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12

Many faucets have an adjustable range. In the last one I installed there was plastic ring with v-grooves around the outside of it: to adjust the range you positioned two stops that hooked into the v-grooves. Recommend the TIA* approach to see what you can see - it may be very straightforward. Just don't drop the screws down the drain! *Take It Apart


11

I assume you mean the roof is exposed to the sun...and that in turn is heating your ceiling? If so, options: make sure the roof is reflective (white/metallic) rather than a dark color (which absorbs heat) make sure the roof is insulated If the roof can support a green/planted roof, consider that. plant trees to shade the roof (obviously may take a few ...


9

You're dealing with a basic fact of nature, water condenses on cold objects, so you need to either remove the water or the cold objects. The windows will typically be the coldest objects in your home since they have such a low R value. Start by reducing the humidity in your home, run exhaust fans in the kitchen and bathroom for longer when cooking and ...


8

The short answer is to check with the bulb manufacturer. Ambient temperature and use case requirements may also be mentioned on the box/packaging. The long answer is that it depends (as always eh?). From what I could find online, CFLs and incandescent bulbs are actually MORE sensitive to LOW temperatures than LEDs. So in your specific use case, I would ...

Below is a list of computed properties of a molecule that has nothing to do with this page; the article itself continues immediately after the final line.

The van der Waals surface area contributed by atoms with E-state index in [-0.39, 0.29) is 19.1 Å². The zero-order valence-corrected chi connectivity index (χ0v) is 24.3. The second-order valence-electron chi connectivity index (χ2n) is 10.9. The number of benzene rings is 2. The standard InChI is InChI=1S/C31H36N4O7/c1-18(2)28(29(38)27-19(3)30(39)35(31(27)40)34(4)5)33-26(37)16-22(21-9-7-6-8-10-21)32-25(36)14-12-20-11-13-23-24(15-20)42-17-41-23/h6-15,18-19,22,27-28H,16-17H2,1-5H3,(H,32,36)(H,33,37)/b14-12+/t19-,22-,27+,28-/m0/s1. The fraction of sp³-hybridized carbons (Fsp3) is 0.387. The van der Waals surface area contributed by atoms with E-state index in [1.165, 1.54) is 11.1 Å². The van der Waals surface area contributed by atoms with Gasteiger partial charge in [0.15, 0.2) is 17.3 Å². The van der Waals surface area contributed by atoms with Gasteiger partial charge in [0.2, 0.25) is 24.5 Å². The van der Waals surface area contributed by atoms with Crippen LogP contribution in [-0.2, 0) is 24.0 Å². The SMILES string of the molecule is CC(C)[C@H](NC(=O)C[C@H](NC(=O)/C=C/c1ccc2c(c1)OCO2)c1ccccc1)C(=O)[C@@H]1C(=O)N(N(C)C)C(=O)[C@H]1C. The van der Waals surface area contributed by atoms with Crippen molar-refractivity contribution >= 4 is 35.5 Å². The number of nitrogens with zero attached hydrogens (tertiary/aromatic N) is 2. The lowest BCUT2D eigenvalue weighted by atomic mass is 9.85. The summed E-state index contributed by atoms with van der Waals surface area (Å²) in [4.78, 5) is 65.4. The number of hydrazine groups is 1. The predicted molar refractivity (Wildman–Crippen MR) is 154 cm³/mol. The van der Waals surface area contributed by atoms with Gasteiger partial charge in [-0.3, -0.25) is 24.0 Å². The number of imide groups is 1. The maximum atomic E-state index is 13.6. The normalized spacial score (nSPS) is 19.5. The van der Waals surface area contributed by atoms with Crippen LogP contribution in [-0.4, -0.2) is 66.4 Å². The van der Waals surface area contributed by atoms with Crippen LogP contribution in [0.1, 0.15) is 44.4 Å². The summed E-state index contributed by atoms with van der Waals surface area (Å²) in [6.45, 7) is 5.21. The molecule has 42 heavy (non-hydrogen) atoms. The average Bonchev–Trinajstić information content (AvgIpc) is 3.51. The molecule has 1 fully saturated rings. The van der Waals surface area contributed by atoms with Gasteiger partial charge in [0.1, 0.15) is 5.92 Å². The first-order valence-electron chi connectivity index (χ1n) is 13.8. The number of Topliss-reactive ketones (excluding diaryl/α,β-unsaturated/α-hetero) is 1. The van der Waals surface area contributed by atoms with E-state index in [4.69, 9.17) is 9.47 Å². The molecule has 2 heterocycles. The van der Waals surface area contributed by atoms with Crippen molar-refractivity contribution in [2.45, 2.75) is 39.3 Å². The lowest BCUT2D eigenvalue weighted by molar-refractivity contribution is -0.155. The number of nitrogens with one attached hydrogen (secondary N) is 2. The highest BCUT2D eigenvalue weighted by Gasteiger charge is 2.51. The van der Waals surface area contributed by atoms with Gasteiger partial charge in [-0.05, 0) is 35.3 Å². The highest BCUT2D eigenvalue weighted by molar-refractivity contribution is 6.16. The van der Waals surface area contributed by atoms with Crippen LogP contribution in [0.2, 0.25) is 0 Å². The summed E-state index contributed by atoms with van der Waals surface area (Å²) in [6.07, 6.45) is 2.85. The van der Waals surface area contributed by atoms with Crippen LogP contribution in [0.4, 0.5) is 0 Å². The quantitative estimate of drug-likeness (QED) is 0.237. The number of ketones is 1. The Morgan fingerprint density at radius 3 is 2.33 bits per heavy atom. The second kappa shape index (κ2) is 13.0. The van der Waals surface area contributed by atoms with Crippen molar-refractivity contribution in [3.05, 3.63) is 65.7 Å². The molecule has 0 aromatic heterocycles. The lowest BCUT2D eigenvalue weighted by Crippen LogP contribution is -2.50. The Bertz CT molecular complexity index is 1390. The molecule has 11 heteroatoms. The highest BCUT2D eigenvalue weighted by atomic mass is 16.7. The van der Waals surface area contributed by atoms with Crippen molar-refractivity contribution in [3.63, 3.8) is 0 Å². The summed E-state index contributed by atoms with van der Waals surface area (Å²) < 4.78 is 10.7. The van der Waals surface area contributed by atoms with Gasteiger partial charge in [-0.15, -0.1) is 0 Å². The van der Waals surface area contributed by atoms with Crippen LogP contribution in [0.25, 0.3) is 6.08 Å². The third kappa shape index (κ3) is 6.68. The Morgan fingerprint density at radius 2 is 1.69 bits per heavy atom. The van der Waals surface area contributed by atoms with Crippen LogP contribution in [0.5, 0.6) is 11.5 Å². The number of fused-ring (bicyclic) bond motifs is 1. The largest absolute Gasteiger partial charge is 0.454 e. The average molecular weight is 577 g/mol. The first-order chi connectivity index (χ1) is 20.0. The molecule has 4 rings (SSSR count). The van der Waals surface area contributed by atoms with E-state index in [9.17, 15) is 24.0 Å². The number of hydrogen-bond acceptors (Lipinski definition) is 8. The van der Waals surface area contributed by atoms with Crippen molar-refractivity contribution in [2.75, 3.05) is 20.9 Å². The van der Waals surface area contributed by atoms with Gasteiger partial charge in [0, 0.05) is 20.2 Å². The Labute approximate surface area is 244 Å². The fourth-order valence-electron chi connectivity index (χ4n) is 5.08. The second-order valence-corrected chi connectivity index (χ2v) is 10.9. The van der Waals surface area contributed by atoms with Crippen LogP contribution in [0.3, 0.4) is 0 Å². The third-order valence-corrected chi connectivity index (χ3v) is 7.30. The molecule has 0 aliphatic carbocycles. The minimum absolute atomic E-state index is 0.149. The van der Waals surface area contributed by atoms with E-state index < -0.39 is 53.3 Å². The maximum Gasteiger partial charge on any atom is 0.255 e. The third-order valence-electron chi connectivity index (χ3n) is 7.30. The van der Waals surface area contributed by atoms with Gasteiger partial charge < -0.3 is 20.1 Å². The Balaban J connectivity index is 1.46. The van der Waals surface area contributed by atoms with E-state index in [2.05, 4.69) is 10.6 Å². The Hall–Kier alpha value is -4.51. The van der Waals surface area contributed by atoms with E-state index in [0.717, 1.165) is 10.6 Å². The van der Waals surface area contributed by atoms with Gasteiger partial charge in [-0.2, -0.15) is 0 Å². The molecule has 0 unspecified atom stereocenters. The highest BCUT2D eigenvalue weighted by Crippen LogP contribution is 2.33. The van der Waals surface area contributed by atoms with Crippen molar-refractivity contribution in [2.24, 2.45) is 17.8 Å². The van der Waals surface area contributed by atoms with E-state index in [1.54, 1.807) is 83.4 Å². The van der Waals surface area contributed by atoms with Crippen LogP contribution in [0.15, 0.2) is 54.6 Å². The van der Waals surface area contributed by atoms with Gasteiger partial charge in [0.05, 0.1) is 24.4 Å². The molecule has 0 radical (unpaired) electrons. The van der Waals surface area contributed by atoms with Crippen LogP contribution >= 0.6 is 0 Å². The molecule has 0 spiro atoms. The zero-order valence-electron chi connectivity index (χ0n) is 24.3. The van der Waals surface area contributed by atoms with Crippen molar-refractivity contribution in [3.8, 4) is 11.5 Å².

8

This happens because water is diverted away from the shower to the toilet or washing machine. What happens next will depend on the type of shower and it's age. Older, non thermostatic showers will be affected to a greater extent. For an electric shower the flow of water through the shower will be reduced which will have the effect of heating it up further ...


7

Led lamp color is measured in kelvins. Warm White is 2700 kelvins or 27K. This is 'supposed' to be equal to incandescent table lamps. Next is 30k which supposed to be equal to halogen. Next is cool white which in LED's can range from 39k to 45k. The next is 50k and then 65k. The higher the number the bluer the white is. It sounds like you want 27k. ...


7

I'd first check for leaks. Even a tiny crack can let a lot of cold air in over time. Caulking would be the proper solution, but since you're renting, foam weatherstripping tape may be a quicker/cheaper solution. Next, if the window is single-paned or otherwise just poor quality, the cold could be coming straight through the glass. (This is probably more ...


4

Sounds like there is something wrong with the plumbing in the shower wall or more than likely the shower valve or stem system. If you are renting this isn't your responsibility. Not sure of your state's laws but if there is an issue like this in most states you can give the owner 2 notices and a reasonable amount of time and they have to pay for your ...


4

The thermocouple insures that the flame is on, it's used to shut the gas off if the flame goes out. Your problem sounds more like a thermostat. The thermostat measures the temperature of the oven, and is used to determine when to turn the flame on and off. Check the manufactures documentation for thermostat troubleshooting and replacement information. ...


4

In our new house, the shower controls in the kids bathrooms are adjustable so you can set the temperature to prevent scalding. Even if the kids push the control all the way to HOT, the water will only be comfortably warm. I'm not sure about all controls, but on ours you pop the face off the control. Inside there are 2 (I think) geared rings that you can ...